Based on (4) and (5), the probability for aircraft staying in the sector in interval is shown in

If the deterministic demand prediction value for aircraft existing in the sector in interval on someday is , then represents that there will be aircraft in the sector of that interval probably. It can be expressed in Pseudocode 1.

Pseudocode 1
4.2. Efficiency Test

In order to verify the validity of the proposed method further, we conduct efficiency test from the perspective of cumulative probability on the basis of the distribution test in the third section. We use to indicate the probability that aircraft is located within the sector during the interval for full description of error distribution regularity.

We assume that a day is divided into intervals, the probable demand prediction value is in interval , and the corresponding calculated actual demand value based on historical data is ; then the correlation coefficient is denoted as

where and denote the mean of and , respectively; therefore, and . The larger the correlation coefficient is, the better the prediction value fluctuation simulation of the day is. In addition, it is of great practical value and the prediction error laws are equally effective for the same interval of another day.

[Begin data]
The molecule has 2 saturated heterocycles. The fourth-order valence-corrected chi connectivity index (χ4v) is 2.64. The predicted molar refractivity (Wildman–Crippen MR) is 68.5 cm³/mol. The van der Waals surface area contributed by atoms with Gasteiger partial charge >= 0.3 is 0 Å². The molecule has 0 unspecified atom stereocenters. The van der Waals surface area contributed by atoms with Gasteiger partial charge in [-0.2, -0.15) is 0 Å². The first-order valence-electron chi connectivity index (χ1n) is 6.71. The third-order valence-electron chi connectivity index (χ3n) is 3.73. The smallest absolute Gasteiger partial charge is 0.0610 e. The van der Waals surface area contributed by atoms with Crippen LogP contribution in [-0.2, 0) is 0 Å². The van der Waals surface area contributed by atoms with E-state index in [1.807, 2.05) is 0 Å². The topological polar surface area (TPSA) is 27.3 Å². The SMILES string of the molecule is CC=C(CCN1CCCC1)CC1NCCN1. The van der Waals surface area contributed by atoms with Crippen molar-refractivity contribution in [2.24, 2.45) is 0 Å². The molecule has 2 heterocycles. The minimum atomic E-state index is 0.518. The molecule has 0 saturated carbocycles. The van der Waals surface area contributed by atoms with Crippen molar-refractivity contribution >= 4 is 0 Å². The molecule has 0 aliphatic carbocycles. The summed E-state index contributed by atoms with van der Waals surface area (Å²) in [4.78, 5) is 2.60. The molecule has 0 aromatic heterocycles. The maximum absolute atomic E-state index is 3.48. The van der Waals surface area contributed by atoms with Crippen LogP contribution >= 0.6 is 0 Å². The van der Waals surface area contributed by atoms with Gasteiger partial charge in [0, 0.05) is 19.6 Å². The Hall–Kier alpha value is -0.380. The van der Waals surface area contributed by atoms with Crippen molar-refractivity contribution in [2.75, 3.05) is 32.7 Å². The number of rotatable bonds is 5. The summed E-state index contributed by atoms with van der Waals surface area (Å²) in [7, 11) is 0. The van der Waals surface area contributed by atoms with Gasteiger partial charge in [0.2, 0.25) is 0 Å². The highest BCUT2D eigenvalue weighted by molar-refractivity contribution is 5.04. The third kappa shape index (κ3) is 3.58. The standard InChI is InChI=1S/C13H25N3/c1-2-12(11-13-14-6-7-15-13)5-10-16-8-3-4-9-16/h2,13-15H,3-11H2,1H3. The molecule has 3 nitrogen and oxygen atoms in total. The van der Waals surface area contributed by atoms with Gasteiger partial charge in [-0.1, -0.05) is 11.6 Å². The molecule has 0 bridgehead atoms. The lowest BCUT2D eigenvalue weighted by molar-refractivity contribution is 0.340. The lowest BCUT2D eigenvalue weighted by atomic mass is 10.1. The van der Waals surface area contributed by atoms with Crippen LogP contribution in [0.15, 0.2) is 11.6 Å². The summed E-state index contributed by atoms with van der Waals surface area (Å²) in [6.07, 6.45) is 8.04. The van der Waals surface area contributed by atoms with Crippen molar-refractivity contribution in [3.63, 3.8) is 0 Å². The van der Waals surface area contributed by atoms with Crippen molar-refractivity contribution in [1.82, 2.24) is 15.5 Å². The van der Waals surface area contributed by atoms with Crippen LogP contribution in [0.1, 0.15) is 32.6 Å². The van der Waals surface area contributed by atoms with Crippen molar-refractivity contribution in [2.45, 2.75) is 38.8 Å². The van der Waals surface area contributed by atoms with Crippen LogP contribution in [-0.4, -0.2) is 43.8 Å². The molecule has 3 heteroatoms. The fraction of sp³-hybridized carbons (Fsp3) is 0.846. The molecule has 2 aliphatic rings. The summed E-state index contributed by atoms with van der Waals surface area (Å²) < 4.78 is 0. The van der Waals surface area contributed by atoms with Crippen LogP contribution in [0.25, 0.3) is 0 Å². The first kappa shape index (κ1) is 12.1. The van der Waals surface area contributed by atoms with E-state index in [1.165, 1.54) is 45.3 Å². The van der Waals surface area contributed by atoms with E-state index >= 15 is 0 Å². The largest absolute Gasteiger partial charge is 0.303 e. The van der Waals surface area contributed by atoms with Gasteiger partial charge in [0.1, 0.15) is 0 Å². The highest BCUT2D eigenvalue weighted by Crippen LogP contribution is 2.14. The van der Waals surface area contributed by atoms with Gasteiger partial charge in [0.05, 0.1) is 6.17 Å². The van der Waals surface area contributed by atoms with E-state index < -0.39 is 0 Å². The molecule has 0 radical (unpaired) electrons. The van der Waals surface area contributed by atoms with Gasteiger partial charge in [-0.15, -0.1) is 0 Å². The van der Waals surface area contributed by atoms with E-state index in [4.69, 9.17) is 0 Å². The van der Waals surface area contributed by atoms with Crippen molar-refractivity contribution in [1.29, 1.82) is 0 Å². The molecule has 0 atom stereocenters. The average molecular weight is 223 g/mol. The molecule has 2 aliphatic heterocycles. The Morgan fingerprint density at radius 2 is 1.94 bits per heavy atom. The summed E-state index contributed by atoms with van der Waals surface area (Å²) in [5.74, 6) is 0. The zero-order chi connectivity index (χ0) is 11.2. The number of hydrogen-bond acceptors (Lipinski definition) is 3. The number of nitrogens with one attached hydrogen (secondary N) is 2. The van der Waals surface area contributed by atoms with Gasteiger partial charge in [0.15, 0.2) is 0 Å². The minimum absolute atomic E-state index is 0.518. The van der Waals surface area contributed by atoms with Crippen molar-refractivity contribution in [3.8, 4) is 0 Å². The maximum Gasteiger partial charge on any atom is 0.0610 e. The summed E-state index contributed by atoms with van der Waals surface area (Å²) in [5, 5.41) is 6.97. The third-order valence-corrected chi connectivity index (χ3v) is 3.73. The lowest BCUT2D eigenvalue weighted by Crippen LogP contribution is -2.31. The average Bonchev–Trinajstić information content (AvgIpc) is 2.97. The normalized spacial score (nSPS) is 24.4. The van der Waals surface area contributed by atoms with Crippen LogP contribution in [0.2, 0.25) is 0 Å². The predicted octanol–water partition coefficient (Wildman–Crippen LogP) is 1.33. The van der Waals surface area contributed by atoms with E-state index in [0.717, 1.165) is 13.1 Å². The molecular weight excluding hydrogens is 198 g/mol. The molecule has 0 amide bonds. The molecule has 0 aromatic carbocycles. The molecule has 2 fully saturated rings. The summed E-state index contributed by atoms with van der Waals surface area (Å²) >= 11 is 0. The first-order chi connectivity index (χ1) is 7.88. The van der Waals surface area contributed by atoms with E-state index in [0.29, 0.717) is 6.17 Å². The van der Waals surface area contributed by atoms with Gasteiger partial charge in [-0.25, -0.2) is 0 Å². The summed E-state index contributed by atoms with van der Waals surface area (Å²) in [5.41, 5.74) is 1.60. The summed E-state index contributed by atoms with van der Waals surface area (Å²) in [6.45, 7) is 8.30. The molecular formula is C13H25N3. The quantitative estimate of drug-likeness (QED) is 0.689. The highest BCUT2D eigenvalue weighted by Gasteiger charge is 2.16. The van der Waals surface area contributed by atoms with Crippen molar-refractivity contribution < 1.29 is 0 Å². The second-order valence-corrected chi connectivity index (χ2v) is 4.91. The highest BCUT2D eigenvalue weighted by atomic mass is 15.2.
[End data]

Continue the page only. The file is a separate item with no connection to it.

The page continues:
5. Case Study

5.1. Numerical Examples

In this section, we carried out a case study based on operation data from May 1, 2014, 00:00:00, to May 24, 2014, 23:59:59, of the sectors AR01-AR08 in central and southern China. A total of 19624 time samples of passing through these sectors’ boundary fixes from every 07:00 (a relative free level) to 11:59 (a relative busy level) were obtained as historical sample for statistical analysis. Central Limit Theorem (CLT) establishes that, in most situations, when independent random variables are added, their properly normalized sum tends toward a normal distribution even if the original variables themselves are not normally distributed. When the sample size is equal to or greater than 30, and the variables are approximately normally distributed [15]. We can assume that the sample space is subject to the normal distribution; the calculation results are shown in Tables 1 and 2 (for details of analysis from 07:00-07:14 in sectors AR01-AR08 see Supplemental Material [S3], which also applied to the results of the rest 19 intervals).

Table 1: Mean and variance of aircraft’s predicted time error of entering sector AR01-AR08 (min).
Table 2: Mean and variance of aircraft’s predicted time error of leaving sector AR01-AR08 (min).